Once the input variables are entered, it takes the Soundshed tool less than 10 minutes to crunch through this complex math for every point on the landscape within two miles of the spot where the sound is produced. Our model then creates images that show where and how sound spreads across the landscape. This gives us a way to visualize the sounds people would have experienced as they moved through the landscape, going about their day.
Who could hear what, where
We focused on culturally relevant sounds and how they would have spread throughout the Chacoan landscape. These could be the voices of people, the sound of domestic animals like dogs and turkeys, the creation of stone tools or the sound of musical instruments. Within the American Southwest, these instruments include bone flutes, whistles, foot drums, copper bells and conch shell trumpets.
Soundshed maps reveal that a person standing at either of two neighboring great houses, Pueblo Alto and New Alto, located approximately 500 feet from each other, can hear a person shouting or speaking to a group at the other site. The patterns differ between the two maps because the terrain differs slightly between the two locations, and because the structures themselves block sound.
A third map models someone blowing a conch shell trumpet from immediately north of Casa Rinconada, a large ceremonial structure, at dawn on the summer solstice.
The sound spreads throughout the canyon, traveling to a number of mesa top shrines that often marked sacred locations and high points on the landscape. Perhaps audibility influenced the positioning of the shrines so ritual events occurring at Casa Rinconada could be heard?
Investigating how sound interacts with the built environment can reveal details about the importance of ritual. It can show us if sound was considered important by the ancestral Puebloan people, especially if shrines are consistently found in locations where people could hear rituals that were performed at a distance.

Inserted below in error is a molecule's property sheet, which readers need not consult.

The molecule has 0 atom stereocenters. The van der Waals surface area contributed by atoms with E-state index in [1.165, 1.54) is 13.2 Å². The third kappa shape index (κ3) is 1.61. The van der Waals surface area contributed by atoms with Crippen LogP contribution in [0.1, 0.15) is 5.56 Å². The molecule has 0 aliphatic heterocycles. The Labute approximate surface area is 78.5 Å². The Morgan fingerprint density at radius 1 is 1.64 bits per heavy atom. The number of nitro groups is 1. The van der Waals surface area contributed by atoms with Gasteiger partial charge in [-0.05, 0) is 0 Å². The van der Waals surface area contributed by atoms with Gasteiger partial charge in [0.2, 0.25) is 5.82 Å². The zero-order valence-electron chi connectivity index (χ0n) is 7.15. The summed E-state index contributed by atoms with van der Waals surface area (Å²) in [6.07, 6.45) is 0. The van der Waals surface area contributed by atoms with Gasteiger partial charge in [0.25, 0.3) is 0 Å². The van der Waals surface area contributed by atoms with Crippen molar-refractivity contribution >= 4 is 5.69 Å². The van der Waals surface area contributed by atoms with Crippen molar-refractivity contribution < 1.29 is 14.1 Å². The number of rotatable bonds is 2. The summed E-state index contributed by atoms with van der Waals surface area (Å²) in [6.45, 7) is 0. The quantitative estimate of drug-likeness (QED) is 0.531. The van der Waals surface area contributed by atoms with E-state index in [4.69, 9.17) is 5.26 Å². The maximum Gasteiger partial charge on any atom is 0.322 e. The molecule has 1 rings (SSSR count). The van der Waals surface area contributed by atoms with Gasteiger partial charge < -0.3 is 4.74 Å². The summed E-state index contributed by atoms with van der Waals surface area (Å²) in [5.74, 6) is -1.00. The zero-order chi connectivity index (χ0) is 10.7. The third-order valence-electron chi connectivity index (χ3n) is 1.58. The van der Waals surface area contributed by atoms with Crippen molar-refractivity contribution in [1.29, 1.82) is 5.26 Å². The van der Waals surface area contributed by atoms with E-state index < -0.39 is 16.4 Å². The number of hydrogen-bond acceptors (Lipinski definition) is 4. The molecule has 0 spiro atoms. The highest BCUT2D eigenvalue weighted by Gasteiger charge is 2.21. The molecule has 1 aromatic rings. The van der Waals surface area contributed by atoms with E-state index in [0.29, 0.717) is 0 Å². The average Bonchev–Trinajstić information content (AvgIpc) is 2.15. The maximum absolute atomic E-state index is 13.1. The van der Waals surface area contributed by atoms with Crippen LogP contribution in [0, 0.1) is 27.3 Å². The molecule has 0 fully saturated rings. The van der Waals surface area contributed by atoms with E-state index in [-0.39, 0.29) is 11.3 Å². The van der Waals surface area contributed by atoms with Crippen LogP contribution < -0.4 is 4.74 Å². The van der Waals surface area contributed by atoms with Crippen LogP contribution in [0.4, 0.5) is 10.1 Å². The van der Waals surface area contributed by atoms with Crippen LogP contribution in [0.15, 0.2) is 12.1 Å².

The future of archaeoacoustics
Our research presents a first step in the archaeoacoustic study of landscapes. Now we hope to expand our research by visiting Chaco Canyon to perform sound studies and record measurements in the field. We also plan to apply our model to other cultures, geographic areas and time periods.
Acoustic studies combined with other archaeological research contribute to a more holistic understanding of past cultures. The field has grown as more researchers expand their multidisciplinary pursuits, combining other fields of study with their archaeological approach. For example, advances in geography, physics, psychology, computer programming and other fields made our acoustic study possible. Previously, the study of archaeoacoustics at the landscape level had been out of reach due to technological limitations and a lack of tools. It is only now that computer processing power has caught up to our dreams.
Modeling tools like this one also offer the added benefit of allowing us to study what people heard at a site in any place or time without the need to travel to those locations. Instead, researchers can apply existing data found through a literature search, or measure the sound levels of noises or musical instruments to use as model inputs. This opens up new areas to be explored and studied.
Sound modeling can help researchers ask questions, and help everyone understand and relate to the ways that other people experienced their world. A sound model opens a new door into our understanding of the past.
Kristy E. Primeau, Registered Professional Archaeologist, PhD Candidate, University at Albany, State University of New York and David E. Witt, Research Associate, University at Buffalo, The State University of New York